So far "Running Backwards" has taken us to 1981, 1982, and 1999. Continuing our sprint forward in time, we're heading to 2011 in this issue. Don't worry, sooner or later, we're bound to stumble back into the 80's.
The front page of 2011 newsletters also always had a section called "Editor's News" at the bottom of the page, where Linda Benn would share short bits, club announcements, requests for more people to write front page articles, thanks to those who had submitted front page articles, and would often include a holiday greeting in months where holidays were coming up. Here are some excerpts from throughout the year:
Gene Roy had the front page honors for May 2011 and waxed philosophically about whether or not running is a sport. You may notice that Page 2 starts out by saying that it was continued from Page 2. No, the Striders did not succeed in bending the fabric of newsletter space-time. Surprisingly, this ultramarathon-lasting copy-and-paste error persisted throughout every issue of The Interval from July 2008 until December 2011.
I don't personally know Mike Brooks, but I do know that he raced a lot, traveled a lot, and wrote three front pages of The Interval in 2011 (and is still a CMS member today). Although all of his front page articles are interesting race reports from various corners of the US, it was his article on the back-to-back races he ran in Hawaii that was the most exciting to me. Here are some of the highlights of that article:
In April 2011, several Striders ran in the Unity Spring 5k and in the Fly Like an Eagle 5k (which was a race held at Erskine Academy in South China).
Ron Paquette took over the front page article in June of 2011 and offered his thoughts on the cost of running.
The July edition of the newsletter featured an early version of "Running Backwards", or at least a look back at the results of the Joseph's 5k from 20 years earlier. We're not sure what top secret information got redacted here.
Gene Roy used the front page of the October 2011 Interval to tell a story about telling stories.
Gene, I think some runners "Now Now" (2020) would disagree with some of your claims about "Now" back then or even "Then" back then, but you're still more than welcome to tell us some stories, regardless of whether they're from "Then" or "Now" or "Now Now". We won't even mind if you've told them before. We're happy to have you as a Central Maine Strider, for both the contributions you made back "Then" and the contributions you continue to make to the club "Now Now."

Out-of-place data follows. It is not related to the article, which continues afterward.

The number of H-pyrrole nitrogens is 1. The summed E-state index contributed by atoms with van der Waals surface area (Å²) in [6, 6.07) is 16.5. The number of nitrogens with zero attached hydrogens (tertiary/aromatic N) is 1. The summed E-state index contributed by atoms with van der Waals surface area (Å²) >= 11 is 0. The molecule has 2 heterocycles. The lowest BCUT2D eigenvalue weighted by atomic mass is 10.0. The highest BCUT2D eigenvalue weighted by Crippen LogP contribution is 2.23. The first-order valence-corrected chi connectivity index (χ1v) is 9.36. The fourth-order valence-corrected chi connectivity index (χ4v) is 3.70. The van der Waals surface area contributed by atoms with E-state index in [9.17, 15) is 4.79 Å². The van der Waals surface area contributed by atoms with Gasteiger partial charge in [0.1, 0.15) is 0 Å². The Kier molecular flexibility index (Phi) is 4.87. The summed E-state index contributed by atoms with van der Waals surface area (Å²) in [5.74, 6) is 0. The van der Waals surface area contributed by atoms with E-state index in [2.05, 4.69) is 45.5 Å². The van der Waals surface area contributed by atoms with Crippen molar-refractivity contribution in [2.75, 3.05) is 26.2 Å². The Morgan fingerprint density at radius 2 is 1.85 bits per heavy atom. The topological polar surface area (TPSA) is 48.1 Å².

The November 2011 issue of The Interval featured a front page article by Ron Paquette, which featured a nice piece about crickets that he found in Ultrarunning Magazine.
David Benn used his time to write the front page Interval article in December 2011 to cover the Champions Thanksgiving Day 10k.
Mike Brooks had been mentioned several times in this edition of Running Backwards. For those of you who don't know who he is, Ron Paquette has this great writeup about Mike in the December 2011 newsletter.
And just like that, we've made it to the end of 2011. Thanks for jogging back with us. We hope you enjoyed it!
Jordan Castillo moved to central Maine a couple years ago. The first time he attended a Central Maine Striders meeting was last December. By the end of that meeting, he had been voted in as the new club Vice President. In his short tenure as the VP, he's organized several group runs (and brunches), started the club's Instagram account, and generally been one of the more energetic and enthusiastic club members. One weekend at brunch this winter, he shared the story of how he started running. It was such a great story that I asked him if he could write it up for the club webpage and newsletter. So, just in case you weren't at that brunch, here's Jordan's running story:
With confidence and excitement, he responded, “Yeah! Your younger brother is going to join, too! C’mon! It’ll be fun!”
Slowly, but surely, my brother and I began to see the results of our training. Three miles started to feel like a warm-up distance. I began to feel like I could slow my breath enough to even carry a conversation while running. The first time I finished a 13.1-mile run, I felt like a straight-up champion. Many times, my brother and I would join my dad’s running club for long runs on the weekends. The runners carried such an encouraging, infectious energy. They loved seeing young people like my brother and I training for a such a big race, and it was always motivating to hear their stories about running accomplishments and the goals they were setting for themselves.
As the weeks passed, I came to believe that finishing a marathon was actually possible—I just had to stick with the training plan and know that my body was capable of carrying me further than I could ever imagine.
Fast-forward to race day. I had barely slept because I was so nervous and excited. With my green singlet and black running shorts, I joined the other runners in the starting area. It was a clear, sunny day and 6,000 of us were about to embark on this 26.2-mile journey along the beautiful north shore of Lake Superior.
One of my strongest memories of the race is the feeling of camaraderie between my dad, my brother, and me. They always kept me focused on the goal, especially near the end when I felt more fatigued than ever and I began to seriously doubt whether I could finish. I also remember all the fans on the side of the road who encouraged us and handed out free water, Gatorade, salty snacks. Some of the fans even had water hoses to cool us off, and some were literally grilling on the side of the road and giving out hot dogs and hamburgers. There were so many moments during the race when I just felt rushes of gratitude and excitement from seeing all the fans. Crowd support makes such a huge difference!